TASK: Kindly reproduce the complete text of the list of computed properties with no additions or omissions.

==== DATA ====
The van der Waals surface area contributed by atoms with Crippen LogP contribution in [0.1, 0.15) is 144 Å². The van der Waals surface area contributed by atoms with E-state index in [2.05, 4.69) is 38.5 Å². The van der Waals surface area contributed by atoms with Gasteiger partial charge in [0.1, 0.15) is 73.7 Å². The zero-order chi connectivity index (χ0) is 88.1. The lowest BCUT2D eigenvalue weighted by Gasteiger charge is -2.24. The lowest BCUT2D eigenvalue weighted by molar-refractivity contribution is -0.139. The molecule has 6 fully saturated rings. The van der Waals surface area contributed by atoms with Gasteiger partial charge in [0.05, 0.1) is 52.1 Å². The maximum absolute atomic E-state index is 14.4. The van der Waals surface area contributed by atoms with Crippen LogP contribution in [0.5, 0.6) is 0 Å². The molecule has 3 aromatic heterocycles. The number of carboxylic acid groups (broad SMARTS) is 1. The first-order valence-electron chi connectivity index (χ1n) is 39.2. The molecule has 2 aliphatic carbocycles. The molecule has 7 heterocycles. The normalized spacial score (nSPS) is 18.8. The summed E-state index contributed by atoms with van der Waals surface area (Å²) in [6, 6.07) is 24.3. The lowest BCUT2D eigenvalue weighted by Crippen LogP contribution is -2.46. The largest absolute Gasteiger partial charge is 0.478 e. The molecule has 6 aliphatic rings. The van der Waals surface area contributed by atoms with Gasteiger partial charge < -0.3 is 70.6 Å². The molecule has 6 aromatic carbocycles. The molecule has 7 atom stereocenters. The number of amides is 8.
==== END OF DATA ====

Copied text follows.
The van der Waals surface area contributed by atoms with Crippen LogP contribution in [0.1, 0.15) is 144 Å². The van der Waals surface area contributed by atoms with E-state index in [2.05, 4.69) is 38.5 Å². The van der Waals surface area contributed by atoms with Gasteiger partial charge in [0.1, 0.15) is 73.7 Å². The zero-order chi connectivity index (χ0) is 88.1. The lowest BCUT2D eigenvalue weighted by Gasteiger charge is -2.24. The lowest BCUT2D eigenvalue weighted by molar-refractivity contribution is -0.139. The molecule has 6 fully saturated rings. The van der Waals surface area contributed by atoms with Gasteiger partial charge in [0.05, 0.1) is 52.1 Å². The maximum absolute atomic E-state index is 14.4. The van der Waals surface area contributed by atoms with Crippen LogP contribution in [0.5, 0.6) is 0 Å². The molecule has 3 aromatic heterocycles. The number of carboxylic acid groups (broad SMARTS) is 1. The first-order valence-electron chi connectivity index (χ1n) is 39.2. The molecule has 2 aliphatic carbocycles. The molecule has 7 heterocycles. The normalized spacial score (nSPS) is 18.8. The summed E-state index contributed by atoms with van der Waals surface area (Å²) in [6, 6.07) is 24.3. The lowest BCUT2D eigenvalue weighted by Crippen LogP contribution is -2.46. The largest absolute Gasteiger partial charge is 0.478 e. The molecule has 6 aliphatic rings. The van der Waals surface area contributed by atoms with Gasteiger partial charge < -0.3 is 70.6 Å². The molecule has 6 aromatic carbocycles. The molecule has 7 atom stereocenters. The number of amides is 8.